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title: 'Tidy Sports Analytics, Part 1: dplyr'
author: Jake Thompson
date: '2017-06-09'
slug: tidy-sports-analytics-dplyr
- rstats
- nfl
- sports
- tidyverse
```{r setup, include = FALSE, message = FALSE}
collapse = TRUE,
message = FALSE,
warning = FALSE,
comment = "#>",
echo = TRUE,
cache = FALSE,
fig.align = "center",
fig.width = 6,
fig.asp = 0.7,
out.width = "80%"
Welcome to the first in a series of blog posts where I'll be using sports data to demonstrate the power of the [**tidyverse**]( tools in the context of sports analytics. The **tidyverse** is a suite of packages developed mainly by [Hadley Wickham](, with contributions from over 100 other people in the *R* community. The goal of the **tidyverse** is to provide easy to use *R* packages for a data science workflow that all follow a consistent philosophy and API. In each post in this series, I'll be focusing on one package within the **tidyverse** in order to demonstrate how each of the major pieces of the **tidyverse** works. In all of the posts, I'll be exploring the play-by-play data for every game of the 2016 NFL season. This data comes from [Armchair Analysis](, which is pay-walled. However, for a a one time flat rate, you can have access to their historical database with yearly updates forever.
This post will focus on the [**dplyr**]( package, which is used for data manipulation.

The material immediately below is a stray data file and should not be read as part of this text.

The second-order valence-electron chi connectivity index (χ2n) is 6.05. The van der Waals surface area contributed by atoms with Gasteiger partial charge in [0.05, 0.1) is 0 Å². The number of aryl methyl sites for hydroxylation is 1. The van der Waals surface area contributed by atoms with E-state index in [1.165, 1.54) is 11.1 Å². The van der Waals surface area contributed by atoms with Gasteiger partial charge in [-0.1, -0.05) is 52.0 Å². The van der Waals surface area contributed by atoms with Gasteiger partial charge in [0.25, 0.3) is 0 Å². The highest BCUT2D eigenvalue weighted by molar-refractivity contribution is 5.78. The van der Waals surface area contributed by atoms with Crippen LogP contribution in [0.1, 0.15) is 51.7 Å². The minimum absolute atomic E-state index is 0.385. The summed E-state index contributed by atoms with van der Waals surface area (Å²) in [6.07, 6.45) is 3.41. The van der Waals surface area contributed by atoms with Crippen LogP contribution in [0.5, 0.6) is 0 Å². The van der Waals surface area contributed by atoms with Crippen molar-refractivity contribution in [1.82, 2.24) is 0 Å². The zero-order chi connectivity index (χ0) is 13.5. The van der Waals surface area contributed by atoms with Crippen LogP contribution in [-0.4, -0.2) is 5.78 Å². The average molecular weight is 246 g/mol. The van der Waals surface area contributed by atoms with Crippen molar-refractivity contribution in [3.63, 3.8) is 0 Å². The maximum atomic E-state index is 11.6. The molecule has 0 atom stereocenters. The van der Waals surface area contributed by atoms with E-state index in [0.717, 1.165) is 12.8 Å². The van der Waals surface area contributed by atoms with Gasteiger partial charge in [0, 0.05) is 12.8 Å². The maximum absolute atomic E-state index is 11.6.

## dplyr
Before we get into how **dplyr** works, let's first load in our data.
```{r load-data, message = FALSE, warning = FALSE}
nfl_pbp <- read_rds(here("static", "data", "nfl_pbp_2016.rds"))
Here we can see that there were a total of `r format(nrow(nfl_pbp), big.mark = ",")` plays in the 2016 NFL season, and we have `r ncol(nfl_pbp)` variables for each play. The **dplyr** package provides a way to manipulate this data so that we can easily answer research questions. There are five main functions in **dplyr** that take care of the majority of data manipulation tasks:
- `arrange`: sort the data by a variable or set of variables;
- `filter`: filter observations based on one or more criteria;
- `mutate`: create new variables as functions of existing variables;
- `select`: choose variables by name, or rename variables;
- `summarize`: calculate summary statistics according to one or more grouping variables.
To demonstrate how these functions work, let's calculate the rate of successful plays for each team. For the NFL, we'll consider a play successful if the team gains a certain percentage of the yards necessary, that varies by down. Specifically, the yards needed in order for they play to be successful by down is as follows:
- 1st down: 45 percent of the needed yards;
- 2nd down: 60 percent of the needed yards;
- 3rd and 4th down: 100 percent of the needed yards
These values comes from Bob Carroll, Pete Palmer, and John Thorn in [*The Hidden Game of Football*]( In this definition, each play is independent. Say for example that a team starts with a 1st down and 10 yards to go. In order for the play to be successful, they need to gain 4.5 yards. They gain 6, so this play is successful. Now it is 2nd and 4. For this play to be successful, they need 60 percent of the 4 yards remaining, meaning they need to gain 2.4 yards. Instead they lose 1 yard, so this play is unsuccessful and it is now 3rd and 5. On third down they need all 5 yards (meaning they need to make the new set of downs), in order for the play to be successful. The calculations continue in this way for every play in the data set.
## Using dplyr
First I'll pull out the needed variables using the `select` function.
```{r select}
success <- select(nfl_pbp, game_id = gid, play_id = pid, offense = off,
defense = def, play_type = type, down = dwn, to_go = ytg, gained = yds)